Other ways to help

At Baltimore's $270 million Abell Foundation, contributions have hovered around 5.5 percent of assets for the past several years. President Robert C. Embry Jr. said that's because board members believe studies such as the Michigan council's.

Abell supplements its giving in other ways, such as investing in companies such as a glass manufacturer in South Baltimore, which fulfill its aims of job retention and economic development while making money for the foundation.

Robert W. Schaefer, executive director of the $240 million France-Merrick Foundation in Towson, said that foundation gives close to 5 percent on the assumption that the stock market's recent boom won't continue and that it will be important to be around when the boom ends.

Good times, bad times

"When the economy isn't good, and people don't have jobs, and they aren't getting big bonuses, the first thing they're going to cut is their charitable giving," he said. "Hopefully, foundations will be there when times are bad."

Some local foundations have been giving 6 percent and more. The Annie E. Casey Foundation has hovered near 7 percent during the past few years, even before its holdings soared as high as $3 billion on paper this year because of the initial public offering of UPS stock.

To the south, the Gaithersburg-based Eugene B. Casey Foundation - named for the late Montgomery County real estate developer, who was no relation to the Casey of the Baltimore group - has been spending about 6 percent of its $177 million in assets on contributions. The $362 million Sherman-Fairchild Foundation of Chevy Chase has averaged about 5.7 percent, according to its 1998 tax returns, the most recent available.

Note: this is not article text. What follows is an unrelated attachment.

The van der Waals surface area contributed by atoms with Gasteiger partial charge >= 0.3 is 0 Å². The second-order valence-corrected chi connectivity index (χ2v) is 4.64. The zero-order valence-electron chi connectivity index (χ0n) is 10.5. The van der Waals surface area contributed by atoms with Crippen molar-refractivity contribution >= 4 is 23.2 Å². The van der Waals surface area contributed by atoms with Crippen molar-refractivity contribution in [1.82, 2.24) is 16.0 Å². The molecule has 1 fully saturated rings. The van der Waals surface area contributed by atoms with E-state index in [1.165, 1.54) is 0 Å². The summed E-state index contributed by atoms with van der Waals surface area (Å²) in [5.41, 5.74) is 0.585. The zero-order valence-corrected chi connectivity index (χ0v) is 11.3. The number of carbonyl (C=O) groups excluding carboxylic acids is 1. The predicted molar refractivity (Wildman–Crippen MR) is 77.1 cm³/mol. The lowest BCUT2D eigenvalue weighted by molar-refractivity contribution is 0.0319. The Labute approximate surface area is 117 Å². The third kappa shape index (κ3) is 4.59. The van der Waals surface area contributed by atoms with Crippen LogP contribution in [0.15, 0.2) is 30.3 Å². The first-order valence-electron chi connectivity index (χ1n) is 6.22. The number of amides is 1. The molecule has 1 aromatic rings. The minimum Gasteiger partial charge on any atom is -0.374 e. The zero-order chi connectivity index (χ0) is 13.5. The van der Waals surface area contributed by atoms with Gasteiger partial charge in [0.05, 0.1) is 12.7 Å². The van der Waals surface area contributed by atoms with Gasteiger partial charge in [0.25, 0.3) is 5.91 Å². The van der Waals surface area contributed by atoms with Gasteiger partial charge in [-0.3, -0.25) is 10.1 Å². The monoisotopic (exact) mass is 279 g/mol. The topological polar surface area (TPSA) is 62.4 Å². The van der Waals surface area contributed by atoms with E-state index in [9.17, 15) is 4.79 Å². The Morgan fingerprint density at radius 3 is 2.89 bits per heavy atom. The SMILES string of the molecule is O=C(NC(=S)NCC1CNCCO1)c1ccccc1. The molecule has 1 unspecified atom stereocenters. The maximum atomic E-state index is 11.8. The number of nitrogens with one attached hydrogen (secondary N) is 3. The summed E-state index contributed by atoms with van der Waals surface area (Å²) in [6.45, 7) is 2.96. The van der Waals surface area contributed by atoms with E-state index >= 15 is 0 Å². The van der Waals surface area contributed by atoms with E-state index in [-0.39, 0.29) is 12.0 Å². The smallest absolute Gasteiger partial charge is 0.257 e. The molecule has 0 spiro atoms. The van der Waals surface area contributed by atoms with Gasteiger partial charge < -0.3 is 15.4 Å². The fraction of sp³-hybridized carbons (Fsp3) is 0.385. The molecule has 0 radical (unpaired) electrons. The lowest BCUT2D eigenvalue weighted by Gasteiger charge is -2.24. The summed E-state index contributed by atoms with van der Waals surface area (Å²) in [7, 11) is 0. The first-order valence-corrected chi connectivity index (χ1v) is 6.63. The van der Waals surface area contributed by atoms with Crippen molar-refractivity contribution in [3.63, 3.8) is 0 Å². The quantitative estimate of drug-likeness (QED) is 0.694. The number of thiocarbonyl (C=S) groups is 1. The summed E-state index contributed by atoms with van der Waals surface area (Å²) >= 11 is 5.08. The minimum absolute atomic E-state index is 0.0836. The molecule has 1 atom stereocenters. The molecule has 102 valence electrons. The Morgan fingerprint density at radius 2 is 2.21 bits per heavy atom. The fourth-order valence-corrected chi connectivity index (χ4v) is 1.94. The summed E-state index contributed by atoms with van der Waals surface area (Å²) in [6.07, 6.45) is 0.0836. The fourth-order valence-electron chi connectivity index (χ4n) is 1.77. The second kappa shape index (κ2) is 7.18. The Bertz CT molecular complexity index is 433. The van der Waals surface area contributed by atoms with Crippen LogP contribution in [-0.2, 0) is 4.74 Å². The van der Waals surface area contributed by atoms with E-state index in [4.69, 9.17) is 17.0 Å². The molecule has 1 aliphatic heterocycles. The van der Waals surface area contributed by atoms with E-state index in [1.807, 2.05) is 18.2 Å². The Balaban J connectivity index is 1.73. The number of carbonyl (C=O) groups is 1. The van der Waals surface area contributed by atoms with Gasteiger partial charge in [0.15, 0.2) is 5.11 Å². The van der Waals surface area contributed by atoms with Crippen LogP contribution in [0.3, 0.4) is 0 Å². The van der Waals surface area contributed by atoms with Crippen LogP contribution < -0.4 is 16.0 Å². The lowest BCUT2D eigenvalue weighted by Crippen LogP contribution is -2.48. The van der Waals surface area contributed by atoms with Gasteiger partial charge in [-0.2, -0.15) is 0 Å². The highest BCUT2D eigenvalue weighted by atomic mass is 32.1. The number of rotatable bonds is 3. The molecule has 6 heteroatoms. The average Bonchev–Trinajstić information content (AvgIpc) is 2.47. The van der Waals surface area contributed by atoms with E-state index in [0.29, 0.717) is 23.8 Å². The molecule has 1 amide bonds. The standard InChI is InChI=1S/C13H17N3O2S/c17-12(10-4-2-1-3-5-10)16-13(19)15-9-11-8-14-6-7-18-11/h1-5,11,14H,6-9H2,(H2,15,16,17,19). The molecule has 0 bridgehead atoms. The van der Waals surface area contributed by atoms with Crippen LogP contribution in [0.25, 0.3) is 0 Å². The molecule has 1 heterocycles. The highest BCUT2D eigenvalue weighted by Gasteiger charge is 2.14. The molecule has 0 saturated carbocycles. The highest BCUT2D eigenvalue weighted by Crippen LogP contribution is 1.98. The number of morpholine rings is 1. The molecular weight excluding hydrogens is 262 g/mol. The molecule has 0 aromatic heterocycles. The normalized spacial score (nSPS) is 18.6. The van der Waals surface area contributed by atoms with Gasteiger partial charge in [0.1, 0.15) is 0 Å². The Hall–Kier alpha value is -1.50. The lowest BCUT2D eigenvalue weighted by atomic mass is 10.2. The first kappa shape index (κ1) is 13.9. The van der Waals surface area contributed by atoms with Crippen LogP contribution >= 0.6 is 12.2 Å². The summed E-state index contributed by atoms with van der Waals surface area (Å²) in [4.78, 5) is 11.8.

Seeing the need

Betty B. Casey, widow of Eugene B. Casey and a trustee of his foundation, said, "It isn't so much what we have to spend, or what the government wants you to spend, but what you see as a need in the community."

Casey left it up to the leaders of his foundation whether to continue it. His wife said that decisions about that are being made and that she is uncertain what the foundation will do.

One reason foundations stay close to the 5 percent minimum is that the tax laws for foundations encourage it.

If a foundation gives at or above its average level of grant-making for the previous five years, it must pay a 1 percent federal excise tax. If it dips below that level, the tax rate rises to 2 percent.

The more an organization gives, the more it must keep giving if it wants to keep its assets for philanthropy instead of for the government.

Some foundations pay the higher tax rate rather than alter their giving strategies.

Tough questions

Foundations that decide to spend themselves out of existence face hard questions about how to do it right. Mohraz, for example, will have to spend about $30 million in her first year at the Piper trust just to meet the 5 percent rule.

Meanwhile, she and the trustees will still be learning about community needs and how to best serve them.

In years ahead, the trust will have to spend much more to go out of business. At the same time, its leaders will try to increase what they have so that there's more to give away.

"For a foundation like this, obviously at some point there will be large expenditures," Mohraz said. "We need to roll up our sleeves and think carefully."